The Jane Austen Garden was opened in 1975
by Sir Hugh Smiley, chairman of the national Jane Austen Society.
On the site once stood a house called Cobb Cliff. Next door to
this was a house called Wings, whereit used to be thoughtJane
Austen and her family lodged in 1803 or 1804; but Wings was not
built till at least twenty years later. A friend who grew up in
the Cobb Village told me that in 1945, from a rowboat out in the
harbour, he saw this house collapse. It was replaced, about 1950,
by the Alice in Wonderland tea rooms. In 1959 the Cobb Cliff house
was demolished because of subsidence. And in 1962 the tea rooms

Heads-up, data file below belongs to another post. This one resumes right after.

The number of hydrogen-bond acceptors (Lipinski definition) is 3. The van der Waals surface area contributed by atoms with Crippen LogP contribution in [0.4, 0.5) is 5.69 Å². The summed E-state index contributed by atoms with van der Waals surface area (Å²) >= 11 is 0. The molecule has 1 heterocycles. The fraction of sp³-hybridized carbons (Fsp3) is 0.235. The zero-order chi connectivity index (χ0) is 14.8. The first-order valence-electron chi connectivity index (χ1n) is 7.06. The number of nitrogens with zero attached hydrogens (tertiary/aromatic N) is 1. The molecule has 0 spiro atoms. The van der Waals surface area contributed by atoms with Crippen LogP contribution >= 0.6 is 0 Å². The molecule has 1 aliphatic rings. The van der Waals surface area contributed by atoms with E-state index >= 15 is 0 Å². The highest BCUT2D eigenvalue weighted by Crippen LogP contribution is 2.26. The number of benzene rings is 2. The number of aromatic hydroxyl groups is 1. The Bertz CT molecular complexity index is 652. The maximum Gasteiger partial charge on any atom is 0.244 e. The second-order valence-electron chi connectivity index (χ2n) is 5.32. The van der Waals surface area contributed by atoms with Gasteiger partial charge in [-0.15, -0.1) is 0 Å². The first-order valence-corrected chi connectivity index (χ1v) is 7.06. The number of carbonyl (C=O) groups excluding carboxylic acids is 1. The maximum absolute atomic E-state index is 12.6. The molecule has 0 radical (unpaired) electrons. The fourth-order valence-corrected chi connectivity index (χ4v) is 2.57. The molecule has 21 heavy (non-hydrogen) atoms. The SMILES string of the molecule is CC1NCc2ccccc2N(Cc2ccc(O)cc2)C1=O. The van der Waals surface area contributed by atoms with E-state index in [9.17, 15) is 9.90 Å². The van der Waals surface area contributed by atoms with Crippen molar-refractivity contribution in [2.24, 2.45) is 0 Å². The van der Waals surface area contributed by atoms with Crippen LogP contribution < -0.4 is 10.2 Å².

became a third victim of Lyme's unstable geology. A builder was
levelling a site on the hillside high above (where the miniature
golf course now is); this set the ground sliding down through the
Lister Gardens, and the tea rooms and at least one other nearby
house were carried away. The builder left town.
On the steps of the tea rooms stood a bust of Jane Austen, based on her only detailed portrait. No one knows when or by whom it was carved, because any inscription on it may have been destroyed in the 1962 landslip. It was moved to the Jane Austen Garden when this was opened.
From the little Austen garden you can go on up into the far more
expansive space of the Lister Garden.